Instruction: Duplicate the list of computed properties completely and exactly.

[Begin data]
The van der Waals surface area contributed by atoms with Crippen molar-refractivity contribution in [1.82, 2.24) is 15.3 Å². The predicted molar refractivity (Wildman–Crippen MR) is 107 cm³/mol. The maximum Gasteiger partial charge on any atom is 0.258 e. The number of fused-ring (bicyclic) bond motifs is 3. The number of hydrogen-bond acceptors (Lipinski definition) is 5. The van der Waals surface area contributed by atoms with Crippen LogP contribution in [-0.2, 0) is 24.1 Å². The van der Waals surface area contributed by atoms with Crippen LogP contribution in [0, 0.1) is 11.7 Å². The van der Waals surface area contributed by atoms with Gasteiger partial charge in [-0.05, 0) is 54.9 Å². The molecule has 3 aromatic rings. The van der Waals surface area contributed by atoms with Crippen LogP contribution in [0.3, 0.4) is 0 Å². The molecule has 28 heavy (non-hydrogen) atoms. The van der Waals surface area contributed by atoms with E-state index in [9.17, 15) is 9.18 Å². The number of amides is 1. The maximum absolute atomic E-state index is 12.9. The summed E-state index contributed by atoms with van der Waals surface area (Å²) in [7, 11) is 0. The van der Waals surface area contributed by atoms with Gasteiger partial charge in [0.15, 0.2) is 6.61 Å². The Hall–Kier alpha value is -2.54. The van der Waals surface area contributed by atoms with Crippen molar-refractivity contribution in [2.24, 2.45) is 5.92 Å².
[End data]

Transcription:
The van der Waals surface area contributed by atoms with Crippen molar-refractivity contribution in [1.82, 2.24) is 15.3 Å². The predicted molar refractivity (Wildman–Crippen MR) is 107 cm³/mol. The maximum Gasteiger partial charge on any atom is 0.258 e. The number of fused-ring (bicyclic) bond motifs is 3. The number of hydrogen-bond acceptors (Lipinski definition) is 5. The van der Waals surface area contributed by atoms with Crippen LogP contribution in [-0.2, 0) is 24.1 Å². The van der Waals surface area contributed by atoms with Crippen LogP contribution in [0, 0.1) is 11.7 Å². The van der Waals surface area contributed by atoms with Gasteiger partial charge in [-0.05, 0) is 54.9 Å². The molecule has 3 aromatic rings. The van der Waals surface area contributed by atoms with Crippen LogP contribution in [0.3, 0.4) is 0 Å². The molecule has 28 heavy (non-hydrogen) atoms. The van der Waals surface area contributed by atoms with E-state index in [9.17, 15) is 9.18 Å². The number of amides is 1. The maximum absolute atomic E-state index is 12.9. The summed E-state index contributed by atoms with van der Waals surface area (Å²) in [7, 11) is 0. The van der Waals surface area contributed by atoms with Gasteiger partial charge in [0.15, 0.2) is 6.61 Å². The Hall–Kier alpha value is -2.54. The van der Waals surface area contributed by atoms with Crippen molar-refractivity contribution in [2.24, 2.45) is 5.92 Å².